New Art, New Romania

By Karen Chen

Contemporary Romanian art has been described as being on the rise -much like Romanian film, there has been a new wave which has spread across continents. Exhibitions including Romanian artists, notably Adrian Ghenie, have spanned from LA to Berlin, with many Asian buyers at their doorsteps. This rise of contemporary art however, has been led by a new generation of artists, who have lived through the fall of Ceausescu and the integration of Romania in the EU -not just politically but also culturally. Much of their art don’t find homes in Romania, with there being very few exhibits and a small market for it, but the themes and motifs used are deeply rooted in Romanian tradition and, most importantly, its history. Granted, Romanian artists were also present in the 20th Century, many of them being very prominent such as Brancusi and Grigorescu. However, these new artists have been hugely influenced by their experiences during the fall of Ceausescu, many of them, discussed below, have underlying, if not explicit, communist and socialist themes. Yet they have also made a point to juxtapose present-day Romania, the notion of capitalism and of Western culture in their art -most notably in the works of Muresan. Overall, their recollections are expressed in a variety of styles, and each one expresses a unique message – the portrayal of their personalities and recollections is arguably what is so attractive about Romanian art.

The common link between these rising Romanian artists doesn’t simply lie in their shard past. The majority have graduated from Cluj-Napoca, the ‘Cluj School’, which has influenced the artists below: a looser, more contemporary use of paint -creating an abstract feel, surrealism and sombre tone are distinctive features of the school. This style ties in with the darker themes many of the artists explore, as not only is their art dark literally, but also metaphorically. The art scene in Romania has also helped nurture Romanian art much like the Cluj School, much of it having been developed by the school’s graduates. Most notable is the Fabrica de Pensule in Cluj-Napoca, a paintbrush factor turned art space, where leading artists such as Ghenie and Savu lead the project. This creative space has also, much like the Cluj school, helped nurture the artists’ distinctive style, and so the Cluj area is bursting with creativity.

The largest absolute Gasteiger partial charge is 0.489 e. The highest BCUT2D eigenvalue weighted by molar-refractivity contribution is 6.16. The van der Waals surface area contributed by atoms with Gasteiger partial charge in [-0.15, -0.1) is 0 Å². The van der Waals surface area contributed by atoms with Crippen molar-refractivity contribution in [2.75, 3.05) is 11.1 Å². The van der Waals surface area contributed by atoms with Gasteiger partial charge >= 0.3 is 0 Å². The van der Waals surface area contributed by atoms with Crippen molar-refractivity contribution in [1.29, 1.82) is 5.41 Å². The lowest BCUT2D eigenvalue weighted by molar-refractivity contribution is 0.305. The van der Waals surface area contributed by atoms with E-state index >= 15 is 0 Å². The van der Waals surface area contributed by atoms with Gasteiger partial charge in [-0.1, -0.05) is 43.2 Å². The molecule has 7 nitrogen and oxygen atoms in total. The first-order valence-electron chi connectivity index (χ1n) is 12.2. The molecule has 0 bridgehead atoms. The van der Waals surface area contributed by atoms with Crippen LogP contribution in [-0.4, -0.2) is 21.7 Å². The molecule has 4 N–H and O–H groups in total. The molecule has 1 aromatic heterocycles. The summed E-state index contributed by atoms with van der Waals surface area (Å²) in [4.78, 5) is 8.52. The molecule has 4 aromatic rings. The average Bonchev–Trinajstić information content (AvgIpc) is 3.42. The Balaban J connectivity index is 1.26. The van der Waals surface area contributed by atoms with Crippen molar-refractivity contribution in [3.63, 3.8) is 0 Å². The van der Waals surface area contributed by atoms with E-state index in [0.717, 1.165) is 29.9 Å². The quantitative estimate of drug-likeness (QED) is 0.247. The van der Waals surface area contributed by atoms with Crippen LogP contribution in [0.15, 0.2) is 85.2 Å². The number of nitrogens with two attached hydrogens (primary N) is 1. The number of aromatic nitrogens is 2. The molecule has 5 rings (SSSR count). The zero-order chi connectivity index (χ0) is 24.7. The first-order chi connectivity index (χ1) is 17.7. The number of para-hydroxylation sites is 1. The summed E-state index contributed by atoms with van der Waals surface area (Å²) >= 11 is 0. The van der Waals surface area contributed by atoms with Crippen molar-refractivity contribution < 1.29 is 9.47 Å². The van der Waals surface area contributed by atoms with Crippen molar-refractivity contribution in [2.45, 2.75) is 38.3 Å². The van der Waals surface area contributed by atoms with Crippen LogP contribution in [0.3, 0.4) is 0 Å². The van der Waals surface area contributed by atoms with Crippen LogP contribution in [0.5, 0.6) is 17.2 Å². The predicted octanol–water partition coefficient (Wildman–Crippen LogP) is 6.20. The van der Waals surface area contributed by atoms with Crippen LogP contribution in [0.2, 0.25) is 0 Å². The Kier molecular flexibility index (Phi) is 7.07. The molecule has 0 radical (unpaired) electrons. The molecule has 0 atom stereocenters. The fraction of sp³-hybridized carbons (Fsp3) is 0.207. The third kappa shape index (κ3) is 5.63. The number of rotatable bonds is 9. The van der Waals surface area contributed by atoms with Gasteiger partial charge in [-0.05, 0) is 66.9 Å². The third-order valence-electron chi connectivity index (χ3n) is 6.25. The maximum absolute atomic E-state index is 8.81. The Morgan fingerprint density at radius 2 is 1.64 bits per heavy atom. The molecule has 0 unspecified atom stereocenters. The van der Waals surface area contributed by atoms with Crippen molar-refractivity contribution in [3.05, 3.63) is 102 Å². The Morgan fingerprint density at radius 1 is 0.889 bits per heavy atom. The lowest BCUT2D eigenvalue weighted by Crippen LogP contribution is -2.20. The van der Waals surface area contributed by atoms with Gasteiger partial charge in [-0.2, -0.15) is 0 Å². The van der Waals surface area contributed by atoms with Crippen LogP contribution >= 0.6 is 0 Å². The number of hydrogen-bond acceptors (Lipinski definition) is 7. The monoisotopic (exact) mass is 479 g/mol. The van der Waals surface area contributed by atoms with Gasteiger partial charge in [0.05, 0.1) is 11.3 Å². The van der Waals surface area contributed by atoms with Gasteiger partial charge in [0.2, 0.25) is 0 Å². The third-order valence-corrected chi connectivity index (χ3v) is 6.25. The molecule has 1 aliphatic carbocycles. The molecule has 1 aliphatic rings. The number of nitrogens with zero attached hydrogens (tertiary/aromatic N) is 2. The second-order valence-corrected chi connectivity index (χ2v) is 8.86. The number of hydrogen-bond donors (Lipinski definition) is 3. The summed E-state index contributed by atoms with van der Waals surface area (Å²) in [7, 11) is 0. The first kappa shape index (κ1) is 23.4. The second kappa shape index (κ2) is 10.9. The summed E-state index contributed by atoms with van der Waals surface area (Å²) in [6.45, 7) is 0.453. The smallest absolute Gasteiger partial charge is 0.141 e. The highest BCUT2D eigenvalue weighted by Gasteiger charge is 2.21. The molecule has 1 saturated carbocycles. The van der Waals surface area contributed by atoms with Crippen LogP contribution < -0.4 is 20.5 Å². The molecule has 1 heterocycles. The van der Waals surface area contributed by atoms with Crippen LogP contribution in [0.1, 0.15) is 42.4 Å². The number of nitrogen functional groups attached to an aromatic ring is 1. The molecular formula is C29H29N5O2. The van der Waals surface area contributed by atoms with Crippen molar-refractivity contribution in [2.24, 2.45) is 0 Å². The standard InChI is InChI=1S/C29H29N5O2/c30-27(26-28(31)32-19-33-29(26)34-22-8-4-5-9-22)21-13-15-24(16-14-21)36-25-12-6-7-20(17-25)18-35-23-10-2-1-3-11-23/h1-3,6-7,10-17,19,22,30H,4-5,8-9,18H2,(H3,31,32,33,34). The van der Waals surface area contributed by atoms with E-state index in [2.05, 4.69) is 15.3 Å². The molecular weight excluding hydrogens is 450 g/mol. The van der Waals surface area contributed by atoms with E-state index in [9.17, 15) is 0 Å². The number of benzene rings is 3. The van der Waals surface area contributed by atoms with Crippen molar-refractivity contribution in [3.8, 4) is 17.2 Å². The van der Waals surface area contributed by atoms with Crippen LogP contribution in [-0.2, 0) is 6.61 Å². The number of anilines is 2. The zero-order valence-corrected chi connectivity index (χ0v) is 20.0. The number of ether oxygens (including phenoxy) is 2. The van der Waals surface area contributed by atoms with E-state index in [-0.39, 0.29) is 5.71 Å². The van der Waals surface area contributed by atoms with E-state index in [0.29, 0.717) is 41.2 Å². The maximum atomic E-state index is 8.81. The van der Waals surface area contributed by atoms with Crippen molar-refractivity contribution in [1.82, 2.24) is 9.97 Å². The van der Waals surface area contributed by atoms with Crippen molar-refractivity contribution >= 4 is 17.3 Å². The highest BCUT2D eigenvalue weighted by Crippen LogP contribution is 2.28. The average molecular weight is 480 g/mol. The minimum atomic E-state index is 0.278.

What Romanian artists are trying to achieve, in my opinion, is to express the recent history of Romania and the dislocation of change to create elegiac or even critical works. The rise of art in Romania is result of the creativity and personal aspects of each artist, and although they are shaped by the styles within Cluj, there is ultimately a more intimate dimension to art which makes it so meaningful and on the whole, wonderful.

Adrian Ghenie, born 1977

Ghenie’s style is contemporary yet also has remnants of traditionalism within them. His take on portraiture, the strokes and distorted faces are very much like the modern styles of artists like Francis Bacon. Ghenie grew up during the time of Ceausescu and is heavily influenced by Communism as well as Nazism, which both feature prominently in his art. His paintings, such as those of Dr Mengele (a Nazi physician) and Ceausescu are in this contemporary yet traditional style -most evidently in ‘A Study for Boogeyman’ (2010) and ‘Dr Mengele 2’ (2011). He takes the traditional form of portraiture and warps their faces, the effect reflecting, in my opinion, the deterioration of the regimes which they represent or simply a criticism on them as being unnatural, warped even.

Ghenie’s background is extremely interesting, like many rising contemporary artists, his childhood and teenage years were spent under Soviet influence. The fall of Ceausescu left a sour taste for many, and so Ghenie’s art reflects the sorrows and frustrations felt.t The darkness of the paintings and even the destructive nature of his style (the distortion) reflect a darkness in the human condition, that people can achieve the atrocities seen in WWII and during Ceausescu’s rule. His often dark, clinical and also warped backgrounds reflect a degree coldness. In his ‘Self-Portrait as Charles Darwin’ (2011), the coldness of the background creates a sense of alienation from the viewer, which serves as a criticism to how inhumane the principles behind Nazism (natural selection etc.) were. Despite the strong political undertones, Ghenie’s art style should be enjoyed as a piece of art than as a commentary. His other works resemble traditional elements of still life, and the colours and style he uses are able to convey messages through their warmth or cold tones. Personally I find his style to be very expressive and powerful -he calls it abstract, yet I find that despite the seemingly confusing connotations of the term ‘abstract’, Ghenie manages to pack a lot of meaning and emotion into each stroke.